I recently stopped in at a local dive called Ritz Klub in Michigan City, Indiana. I had heard their burgers were the best thing ever to happen to dead cattle, so I had to see for myself. I had also heard the place was something short of a spectacle for the eyes, and I love a place that’s not too fancy.

Trust me, Ritz Klub is not too fancy.

This wasn’t a hole in the wall; it was a rented-out nook in the far dark corner of a hole in the wall. It smelled like beer and grease with faint wispy reminders of an age when smoking wasn’t merely legal but practically mandatory in such establishments. Smaller than some walk-in closets, the room was shabbily divided into four quadrants: the seating area, the pool table, the jukebox, and the bar.

No two of the 7 or 8 tables in the place were alike. They may very well have been the remnants of 7 or 8 different cafeteria fire sales. My friend and I sat down at the one in front of the two giant tanks of carbon dioxide. We weren’t handed menus. They were printed on a half-sheet of paper (one side) mounted in a clear plastic tabletopper. Burgers. Three varieties of fries. A couple options nobody ever orders. That’s your menu.

The pool table was small. The jukebox was gargantuan. The bar sat about eight, and six of the stools were occupied. Before our arrival, the rest of the less-than-cavernous environs was deserted.

The lighting was extremely dim except for the overpowering glow of a few really nice widescreen TVs mounted around the place. Clearly the primary investments poured into this place over the last decade were for entertainment purposes.

This was a place where you come to watch the game. They’ll even give you the remote to the screen nearest you.

“They” are a brother and sister team who run the place. Sam works behind the bar, serving up colossal steins of beer and half-pound (at least) cheeseburgers on toasted sesame-seed buns. No joke, they serve a 5-WAR burger. The sister comprises the entire wait staff. I assume her name is Margaret . . . because she really looks like a Margaret. She needed a full two minutes to examine my ID under the glow of the lamp in a nearby popcorn machine, even though all I drank was a Pepsi. She’s really cute in a way only Margarets can pull off.

But the raison d’être of this joint is the bar and its assorted viewing options. And that’s really the raison d’être of this post: the phenomenon that took place there during my visit (and, I presume, the one that takes place just about every night).

The men sitting at the bar came to watch the White Sox game. Or they came to commiserate, and the game gave them an excuse to stay for three hours. They sat together and barked at the screen. When Hawk uttered his catchphrases, these six Sox fans recited them in unison (He gone!). When the Orioles started breaking out against Jake Peavy and the Sox bullpen, these guys filled Hawk’s long, frustrated silences with wisecracks and red-blooded advice (Hit ’em. Open up a can of whoop ass. Whoop ass! Whoop ass!). And during commercials, they’d pass the time with political analysis (I heard that if Obama gets reelected, the Amish are gonna move to Canada).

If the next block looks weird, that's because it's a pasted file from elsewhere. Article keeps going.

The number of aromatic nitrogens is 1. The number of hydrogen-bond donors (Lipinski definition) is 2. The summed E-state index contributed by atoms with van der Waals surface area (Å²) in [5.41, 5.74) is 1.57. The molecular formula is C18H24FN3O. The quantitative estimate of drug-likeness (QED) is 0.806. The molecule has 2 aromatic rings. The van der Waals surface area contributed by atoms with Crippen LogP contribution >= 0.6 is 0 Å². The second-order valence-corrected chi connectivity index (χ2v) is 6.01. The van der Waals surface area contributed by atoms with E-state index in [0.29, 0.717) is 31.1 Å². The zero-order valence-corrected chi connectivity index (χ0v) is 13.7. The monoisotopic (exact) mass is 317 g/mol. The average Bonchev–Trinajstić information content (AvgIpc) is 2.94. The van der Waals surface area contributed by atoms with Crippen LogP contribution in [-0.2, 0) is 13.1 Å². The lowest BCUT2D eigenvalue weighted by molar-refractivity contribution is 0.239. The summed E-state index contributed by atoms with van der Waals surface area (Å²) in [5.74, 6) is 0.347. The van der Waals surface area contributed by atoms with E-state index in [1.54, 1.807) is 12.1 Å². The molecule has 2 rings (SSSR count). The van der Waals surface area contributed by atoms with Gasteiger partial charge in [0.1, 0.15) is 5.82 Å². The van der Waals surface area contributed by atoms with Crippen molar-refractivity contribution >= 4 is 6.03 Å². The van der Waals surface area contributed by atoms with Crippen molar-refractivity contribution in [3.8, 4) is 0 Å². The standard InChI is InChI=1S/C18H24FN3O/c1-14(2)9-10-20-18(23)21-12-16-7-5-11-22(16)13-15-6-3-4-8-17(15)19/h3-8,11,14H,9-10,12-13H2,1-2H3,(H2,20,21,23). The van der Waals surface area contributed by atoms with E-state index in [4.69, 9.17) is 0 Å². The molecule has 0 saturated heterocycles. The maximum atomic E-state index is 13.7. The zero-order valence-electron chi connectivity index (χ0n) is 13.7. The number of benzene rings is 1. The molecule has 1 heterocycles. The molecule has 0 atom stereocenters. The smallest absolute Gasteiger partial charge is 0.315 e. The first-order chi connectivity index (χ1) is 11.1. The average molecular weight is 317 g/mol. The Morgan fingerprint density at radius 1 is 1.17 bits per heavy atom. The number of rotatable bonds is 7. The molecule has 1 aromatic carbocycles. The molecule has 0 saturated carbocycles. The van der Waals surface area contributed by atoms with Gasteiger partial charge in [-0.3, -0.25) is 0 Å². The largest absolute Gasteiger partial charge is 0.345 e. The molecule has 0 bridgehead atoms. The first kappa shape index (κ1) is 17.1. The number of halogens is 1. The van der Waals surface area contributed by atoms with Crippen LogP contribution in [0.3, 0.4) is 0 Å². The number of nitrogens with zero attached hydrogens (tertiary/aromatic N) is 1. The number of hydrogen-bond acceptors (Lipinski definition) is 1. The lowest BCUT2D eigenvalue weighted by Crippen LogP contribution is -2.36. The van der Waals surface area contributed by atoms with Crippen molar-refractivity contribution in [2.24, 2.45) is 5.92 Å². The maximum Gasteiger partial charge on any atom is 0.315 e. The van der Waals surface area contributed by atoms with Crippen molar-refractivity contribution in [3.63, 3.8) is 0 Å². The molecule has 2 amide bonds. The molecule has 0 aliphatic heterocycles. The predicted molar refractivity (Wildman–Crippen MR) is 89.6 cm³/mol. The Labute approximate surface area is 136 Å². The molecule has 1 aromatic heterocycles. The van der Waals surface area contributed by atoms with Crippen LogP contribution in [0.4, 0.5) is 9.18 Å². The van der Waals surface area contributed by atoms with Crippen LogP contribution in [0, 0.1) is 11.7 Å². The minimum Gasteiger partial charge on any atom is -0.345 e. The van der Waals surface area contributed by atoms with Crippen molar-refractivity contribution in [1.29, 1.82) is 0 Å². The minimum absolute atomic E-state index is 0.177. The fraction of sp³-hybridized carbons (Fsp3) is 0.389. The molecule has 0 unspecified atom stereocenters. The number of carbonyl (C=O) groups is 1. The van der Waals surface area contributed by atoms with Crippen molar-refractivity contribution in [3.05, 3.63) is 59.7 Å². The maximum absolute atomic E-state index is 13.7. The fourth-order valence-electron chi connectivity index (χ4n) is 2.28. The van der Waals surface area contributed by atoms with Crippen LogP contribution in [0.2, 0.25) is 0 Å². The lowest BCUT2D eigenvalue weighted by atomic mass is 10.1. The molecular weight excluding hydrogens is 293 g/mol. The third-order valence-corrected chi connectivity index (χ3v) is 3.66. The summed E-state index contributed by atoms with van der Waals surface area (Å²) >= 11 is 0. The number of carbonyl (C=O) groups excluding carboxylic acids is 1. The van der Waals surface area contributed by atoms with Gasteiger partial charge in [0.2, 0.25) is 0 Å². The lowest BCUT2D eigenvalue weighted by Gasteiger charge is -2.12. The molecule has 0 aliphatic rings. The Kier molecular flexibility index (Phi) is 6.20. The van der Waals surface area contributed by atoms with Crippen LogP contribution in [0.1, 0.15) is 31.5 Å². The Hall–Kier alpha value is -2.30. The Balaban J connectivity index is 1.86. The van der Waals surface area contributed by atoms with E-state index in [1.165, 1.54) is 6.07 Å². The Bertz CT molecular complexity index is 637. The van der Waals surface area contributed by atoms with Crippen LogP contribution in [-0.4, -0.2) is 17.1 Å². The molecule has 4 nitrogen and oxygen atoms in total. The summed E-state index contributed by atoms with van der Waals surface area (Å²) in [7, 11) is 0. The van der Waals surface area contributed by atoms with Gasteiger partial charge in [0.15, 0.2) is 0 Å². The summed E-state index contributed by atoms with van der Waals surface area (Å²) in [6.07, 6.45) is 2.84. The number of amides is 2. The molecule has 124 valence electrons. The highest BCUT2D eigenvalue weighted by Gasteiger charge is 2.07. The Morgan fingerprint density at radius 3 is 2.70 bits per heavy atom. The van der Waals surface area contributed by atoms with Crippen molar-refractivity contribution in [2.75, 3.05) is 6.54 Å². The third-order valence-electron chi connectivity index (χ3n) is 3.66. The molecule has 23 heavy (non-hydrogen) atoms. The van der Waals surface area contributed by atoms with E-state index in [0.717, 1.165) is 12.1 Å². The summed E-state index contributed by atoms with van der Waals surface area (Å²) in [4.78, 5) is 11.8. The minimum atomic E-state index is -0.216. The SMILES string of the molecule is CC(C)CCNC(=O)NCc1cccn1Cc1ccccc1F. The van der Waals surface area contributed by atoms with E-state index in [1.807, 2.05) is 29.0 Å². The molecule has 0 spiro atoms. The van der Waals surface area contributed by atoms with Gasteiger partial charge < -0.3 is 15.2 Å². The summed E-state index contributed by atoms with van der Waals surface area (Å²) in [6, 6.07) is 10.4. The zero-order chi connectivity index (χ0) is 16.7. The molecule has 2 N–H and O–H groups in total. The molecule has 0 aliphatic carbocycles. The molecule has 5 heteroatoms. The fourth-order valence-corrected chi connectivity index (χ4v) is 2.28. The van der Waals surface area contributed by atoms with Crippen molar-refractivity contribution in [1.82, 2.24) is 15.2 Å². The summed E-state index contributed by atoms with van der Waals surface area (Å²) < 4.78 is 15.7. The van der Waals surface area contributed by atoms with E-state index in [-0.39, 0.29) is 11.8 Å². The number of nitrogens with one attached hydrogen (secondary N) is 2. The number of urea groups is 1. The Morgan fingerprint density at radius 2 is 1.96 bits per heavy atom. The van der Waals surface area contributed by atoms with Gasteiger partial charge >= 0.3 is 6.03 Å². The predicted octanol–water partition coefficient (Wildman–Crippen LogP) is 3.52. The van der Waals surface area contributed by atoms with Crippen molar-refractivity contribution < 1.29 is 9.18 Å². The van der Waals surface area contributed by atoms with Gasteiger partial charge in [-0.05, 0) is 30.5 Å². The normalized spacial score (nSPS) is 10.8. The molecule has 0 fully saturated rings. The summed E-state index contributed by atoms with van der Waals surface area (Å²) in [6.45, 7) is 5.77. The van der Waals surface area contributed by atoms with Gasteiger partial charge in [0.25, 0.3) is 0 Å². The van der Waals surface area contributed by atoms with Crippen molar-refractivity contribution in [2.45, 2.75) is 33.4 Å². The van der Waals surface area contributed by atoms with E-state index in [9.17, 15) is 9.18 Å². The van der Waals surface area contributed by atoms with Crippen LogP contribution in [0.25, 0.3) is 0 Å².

It was fantastic. It made me think of that question Aisley asked earlier: What does it take to get White Sox fans to the ballpark? The answer seemed so clear. No, not “a designated driver” or “the short bus.” For Sox fans to go to the game, it has to make more sense for them to go instead of hanging out with each other in front of the big screen and cheap beer.

And really, that’s not all that different from the reasoning of Cubs fans. We just tend to hang out at a much more expensive bar.

And let’s be honest, at it’s best, Wrigley was a family-friendly bar. In the ’70s, the cover charge was a quarter. In the ’80s, when I first started attending games as a kid, there wasn’t a single time I didn’t have to (get to?) pass a couple rounds of beer along my row at least every other inning. Ever since, the atmosphere of the place has fluctuated between frat house and upscale(ish) pub.

Wrigley and the Cell have both raised their cover charges inordinately. Cubs fans still flock to the Northside dive in droves, but most Sox fans (and, let’s be honest, a ton of Cubs fans) seem to recognize with greater consistency that the ambience, thrill, and camaraderie can be replicated elsewhere.

But this post isn’t really about attendance. This is a post about us, the fans. We the people, I guess. The teams we watch are the excuses we use to come together as friends, especially if we’re uncomfortable considering each other friends.

Take this blog, for example. Commenters drop by when there are a lot of others joining in the discussion, not necessarily when there’s a game on. The Cubscentric posts are basically a front to excuse discussion about anything. (Side note: the tagline for this site could easily be “A Cubscentric Circle of Hell.”) Cubs news draws more of us out of our holes, but the range of topics covered in this site’s comments is broader and more diverse than my Facebook feed ever is. The Cubs are our excuse for showing up so we don’t ever have to admit that we really just like each other. And please, don’t. I don’t want this to get awkward.

My point, if I even have one, is that it’s nice to have a place to get together and converse without taking ourselves too damn seriously. But, at the risk of taking this too damn seriously, it’s pretty cool to have a place to go where everybody knows your fake name.